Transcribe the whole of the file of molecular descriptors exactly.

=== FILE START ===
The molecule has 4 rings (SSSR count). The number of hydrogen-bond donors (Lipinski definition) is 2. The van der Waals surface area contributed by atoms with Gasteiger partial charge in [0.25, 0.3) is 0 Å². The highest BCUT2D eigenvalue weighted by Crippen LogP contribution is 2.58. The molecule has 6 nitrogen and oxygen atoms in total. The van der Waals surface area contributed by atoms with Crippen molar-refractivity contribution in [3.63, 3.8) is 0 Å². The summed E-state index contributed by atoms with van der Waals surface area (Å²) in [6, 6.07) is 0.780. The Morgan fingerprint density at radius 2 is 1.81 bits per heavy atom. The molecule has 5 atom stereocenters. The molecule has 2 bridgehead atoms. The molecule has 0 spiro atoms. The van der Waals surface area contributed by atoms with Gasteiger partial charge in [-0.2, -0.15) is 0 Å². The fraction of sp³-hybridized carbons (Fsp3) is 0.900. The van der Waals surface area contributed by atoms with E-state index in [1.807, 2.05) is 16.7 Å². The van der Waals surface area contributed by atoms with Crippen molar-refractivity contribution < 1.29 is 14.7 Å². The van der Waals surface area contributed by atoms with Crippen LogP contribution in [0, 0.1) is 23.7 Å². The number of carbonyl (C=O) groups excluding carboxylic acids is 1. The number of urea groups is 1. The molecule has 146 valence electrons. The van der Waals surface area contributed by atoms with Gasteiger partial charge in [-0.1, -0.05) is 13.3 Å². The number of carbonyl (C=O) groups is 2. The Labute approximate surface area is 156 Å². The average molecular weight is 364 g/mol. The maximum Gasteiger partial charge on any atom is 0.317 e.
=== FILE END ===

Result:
The molecule has 4 rings (SSSR count). The number of hydrogen-bond donors (Lipinski definition) is 2. The van der Waals surface area contributed by atoms with Gasteiger partial charge in [0.25, 0.3) is 0 Å². The highest BCUT2D eigenvalue weighted by Crippen LogP contribution is 2.58. The molecule has 6 nitrogen and oxygen atoms in total. The van der Waals surface area contributed by atoms with Crippen molar-refractivity contribution in [3.63, 3.8) is 0 Å². The summed E-state index contributed by atoms with van der Waals surface area (Å²) in [6, 6.07) is 0.780. The Morgan fingerprint density at radius 2 is 1.81 bits per heavy atom. The molecule has 5 atom stereocenters. The molecule has 2 bridgehead atoms. The molecule has 0 spiro atoms. The van der Waals surface area contributed by atoms with Gasteiger partial charge in [-0.2, -0.15) is 0 Å². The fraction of sp³-hybridized carbons (Fsp3) is 0.900. The van der Waals surface area contributed by atoms with E-state index in [1.807, 2.05) is 16.7 Å². The van der Waals surface area contributed by atoms with Crippen molar-refractivity contribution < 1.29 is 14.7 Å². The van der Waals surface area contributed by atoms with Crippen LogP contribution in [0, 0.1) is 23.7 Å². The number of carbonyl (C=O) groups excluding carboxylic acids is 1. The number of urea groups is 1. The molecule has 146 valence electrons. The van der Waals surface area contributed by atoms with Gasteiger partial charge in [-0.1, -0.05) is 13.3 Å². The number of carbonyl (C=O) groups is 2. The Labute approximate surface area is 156 Å². The average molecular weight is 364 g/mol. The maximum Gasteiger partial charge on any atom is 0.317 e.